Next Direction for the RaceProject
Our most recent paper, presented at the 2011 meeting of the Midwest Political Science Association, provides a glimpse into our next major research project. Download the paper here.
Psychophysiological Approaches to Studying the Effects of Race-Based Messages in Political Campaigns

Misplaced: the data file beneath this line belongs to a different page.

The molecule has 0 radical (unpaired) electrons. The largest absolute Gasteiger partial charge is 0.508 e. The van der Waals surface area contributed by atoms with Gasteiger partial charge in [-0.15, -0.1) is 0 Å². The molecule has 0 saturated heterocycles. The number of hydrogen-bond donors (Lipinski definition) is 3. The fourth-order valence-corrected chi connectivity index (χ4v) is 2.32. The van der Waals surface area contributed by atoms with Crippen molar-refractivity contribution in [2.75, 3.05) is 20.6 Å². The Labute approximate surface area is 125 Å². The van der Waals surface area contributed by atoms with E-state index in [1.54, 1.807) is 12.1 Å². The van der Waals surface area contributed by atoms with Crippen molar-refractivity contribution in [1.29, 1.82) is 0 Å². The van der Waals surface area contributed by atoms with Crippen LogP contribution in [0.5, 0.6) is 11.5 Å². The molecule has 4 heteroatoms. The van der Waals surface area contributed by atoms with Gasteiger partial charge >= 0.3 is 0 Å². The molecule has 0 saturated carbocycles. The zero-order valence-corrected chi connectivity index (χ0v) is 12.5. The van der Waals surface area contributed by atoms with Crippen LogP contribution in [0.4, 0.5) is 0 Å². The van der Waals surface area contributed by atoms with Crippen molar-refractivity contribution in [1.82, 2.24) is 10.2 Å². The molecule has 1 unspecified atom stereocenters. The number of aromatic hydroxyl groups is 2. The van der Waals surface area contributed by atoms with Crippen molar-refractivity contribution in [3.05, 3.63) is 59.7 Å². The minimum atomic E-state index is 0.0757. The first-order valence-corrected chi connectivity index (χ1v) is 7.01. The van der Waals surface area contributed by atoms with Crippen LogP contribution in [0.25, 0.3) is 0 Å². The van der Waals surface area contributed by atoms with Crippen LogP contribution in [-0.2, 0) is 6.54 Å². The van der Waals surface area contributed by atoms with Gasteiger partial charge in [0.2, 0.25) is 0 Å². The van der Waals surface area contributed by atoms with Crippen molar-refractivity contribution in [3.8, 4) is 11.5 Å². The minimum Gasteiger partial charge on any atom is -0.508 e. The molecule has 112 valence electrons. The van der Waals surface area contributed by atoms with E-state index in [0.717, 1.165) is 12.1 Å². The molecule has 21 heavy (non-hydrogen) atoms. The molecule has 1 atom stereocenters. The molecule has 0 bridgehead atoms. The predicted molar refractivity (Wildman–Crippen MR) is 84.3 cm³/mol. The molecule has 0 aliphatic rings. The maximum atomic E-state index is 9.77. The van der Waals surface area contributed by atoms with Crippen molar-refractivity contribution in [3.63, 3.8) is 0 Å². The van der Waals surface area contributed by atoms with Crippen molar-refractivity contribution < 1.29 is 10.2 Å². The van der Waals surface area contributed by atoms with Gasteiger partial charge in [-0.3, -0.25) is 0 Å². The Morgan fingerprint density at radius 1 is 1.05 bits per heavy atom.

Scholars have long recognized that racism is rooted in systemic factors that manifest in attitudinal and behavioral elements that are largely unrelated to intent or conscious recognition of prejudice or bias. Empirical researchers have worked hard to adequately tap into latent racist predispositions by devising sophisticated questionnaires and interview methods that are effective in avoiding social filters and conscious-level self-deception that is inherent in self-response survey data. Advances in technology designed to measure psychophysiological factors – functional magnetic resonance imaging, electroencephalography, electromyography, galvanic skin response, heart rate variability, respiratory sinus arrhythmia, post-auricular response, startle eyeblink modulation, etc. – hold promise in moving forward the state of knowledge in this field broadly, and in the area of potential effects of race-based political messages in particular. In this paper, we advance a theoretical justification for employing such techniques to capture “preconscious” responses to race-based campaign communication.
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